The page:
Change of heart strengthens love and resolve

Source: Pano feed

Nguyen Mau Duc walks briskly between the bikes in the parking lot of Hue Central Hospital and lifts several to rearrange them.


It is a strenuous task, but he does the job quickly, efficiently, with minimum fuss.


While rearranging bikes for hours every day is no mean feat for anyone, what Duc does is truly remarkable. No one watching him work can say that he is working with another person’s heart.


Duc was the first patient to receive a heart transplant done by Vietnamese doctors at the hospital in March 2011.


“It was four years ago and now I am good. I can work 10 hours a day and seven days a week. I can walk comfortably with something like 50kg in my hands. I feel much stronger than other watchmen working here.”


Duc, 31, does indeed look fit and trim, weighing 68kg for a height of 165cm.


This is a far cry from when he was confined to his hospital bed for more than 14 months as he awaited a heart transplant, the “magic” that brought him back to life.


Born to a poor family in Phu Hoi ward, Hue city, Duc grew up as healthy as others around him until one day, he fainted and had to be hospitalised.


“What the doctors said shocked me. They said I need to replace my heart. I thought: This is it. I will definitely die.


“Waiting in the hospital for nearly a year and a half was sheer hell. The doctors there encouraged me a lot, but it was my little family that kept me going. I had to live for my wife and my two-year-old daughter.


“Then I woke up from the darkness and felt really good with the heart given by a man who’d been in a vegetative state for years after an accident.”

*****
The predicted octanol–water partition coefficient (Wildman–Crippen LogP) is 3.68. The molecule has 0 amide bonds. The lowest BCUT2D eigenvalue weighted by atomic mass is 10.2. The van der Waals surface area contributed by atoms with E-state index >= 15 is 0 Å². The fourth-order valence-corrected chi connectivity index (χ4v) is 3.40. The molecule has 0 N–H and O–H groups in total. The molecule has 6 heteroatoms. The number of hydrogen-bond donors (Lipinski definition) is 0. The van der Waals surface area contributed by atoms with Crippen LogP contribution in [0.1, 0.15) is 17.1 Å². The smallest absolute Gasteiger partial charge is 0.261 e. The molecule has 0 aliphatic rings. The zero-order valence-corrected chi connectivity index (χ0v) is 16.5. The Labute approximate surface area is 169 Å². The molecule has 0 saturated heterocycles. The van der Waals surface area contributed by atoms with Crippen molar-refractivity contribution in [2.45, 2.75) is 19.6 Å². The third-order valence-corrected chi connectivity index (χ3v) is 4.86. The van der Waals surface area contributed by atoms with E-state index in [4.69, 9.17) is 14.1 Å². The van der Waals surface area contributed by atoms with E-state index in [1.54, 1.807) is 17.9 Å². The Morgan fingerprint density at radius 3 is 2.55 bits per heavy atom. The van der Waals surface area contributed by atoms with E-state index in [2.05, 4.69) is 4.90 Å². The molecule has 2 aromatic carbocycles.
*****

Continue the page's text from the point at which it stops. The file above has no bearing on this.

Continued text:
Vo My Nuong, who married Duc in 2008 in Ho Chi Minh City when both of them were working in a shoemaking workshop, said she’d never felt as desperate as she did when she learnt of his situation.


Duc began to work five months after the surgery.


“I felt strong and could not stand the fact that no one took care for my wife and my daughter. So I began working at a carpenter’s workshop, ignoring doctors’ advice to do no manual work.


“Food for my wife and daughter. That was all I thought of then. I did anything I could do to get some money.”


Duc later worked on a construction site and bike-washing shop, where he found it was easy to catch a cold and flu. Then he tried something harder, working as porter for a department store for almost a year until a doctor who saw him informed Bui Duc Phu, the hospital’s Director.


Tran Quoc Anh, who worked with Duc for a month on a photography project, said Duc dedicated to his work as a porter. “He worked hard as if he’d had no heart transplant. Look at him, he is very strong, brisk.”


Seven months ago, Director Phu, who was also the chief surgeon for Duc’s transplant, gave him a job at the hospital, taking care of the parking lot designated for doctors and staff.-VNA




Đăng ký: VietNam News